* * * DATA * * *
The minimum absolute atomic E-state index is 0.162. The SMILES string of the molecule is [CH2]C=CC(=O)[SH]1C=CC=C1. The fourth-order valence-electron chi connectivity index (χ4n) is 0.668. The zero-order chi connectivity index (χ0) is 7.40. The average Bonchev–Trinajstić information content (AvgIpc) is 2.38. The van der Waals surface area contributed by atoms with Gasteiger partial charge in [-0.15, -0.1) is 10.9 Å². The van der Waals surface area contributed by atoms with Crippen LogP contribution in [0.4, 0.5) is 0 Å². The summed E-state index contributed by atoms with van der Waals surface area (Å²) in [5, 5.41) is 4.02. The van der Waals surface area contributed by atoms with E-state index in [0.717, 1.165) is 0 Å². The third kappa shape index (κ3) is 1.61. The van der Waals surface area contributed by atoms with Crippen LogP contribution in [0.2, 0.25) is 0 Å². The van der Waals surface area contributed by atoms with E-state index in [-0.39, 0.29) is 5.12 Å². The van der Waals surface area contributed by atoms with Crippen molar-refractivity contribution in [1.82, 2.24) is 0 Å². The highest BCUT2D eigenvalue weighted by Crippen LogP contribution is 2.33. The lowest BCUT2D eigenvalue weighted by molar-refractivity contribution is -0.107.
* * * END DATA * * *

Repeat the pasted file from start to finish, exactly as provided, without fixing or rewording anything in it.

The minimum absolute atomic E-state index is 0.162. The SMILES string of the molecule is [CH2]C=CC(=O)[SH]1C=CC=C1. The fourth-order valence-electron chi connectivity index (χ4n) is 0.668. The zero-order chi connectivity index (χ0) is 7.40. The average Bonchev–Trinajstić information content (AvgIpc) is 2.38. The van der Waals surface area contributed by atoms with Gasteiger partial charge in [-0.15, -0.1) is 10.9 Å². The van der Waals surface area contributed by atoms with Crippen LogP contribution in [0.4, 0.5) is 0 Å². The summed E-state index contributed by atoms with van der Waals surface area (Å²) in [5, 5.41) is 4.02. The van der Waals surface area contributed by atoms with E-state index in [0.717, 1.165) is 0 Å². The third kappa shape index (κ3) is 1.61. The van der Waals surface area contributed by atoms with Crippen LogP contribution in [0.2, 0.25) is 0 Å². The van der Waals surface area contributed by atoms with E-state index in [-0.39, 0.29) is 5.12 Å². The van der Waals surface area contributed by atoms with Crippen molar-refractivity contribution in [1.82, 2.24) is 0 Å². The highest BCUT2D eigenvalue weighted by Crippen LogP contribution is 2.33. The lowest BCUT2D eigenvalue weighted by molar-refractivity contribution is -0.107.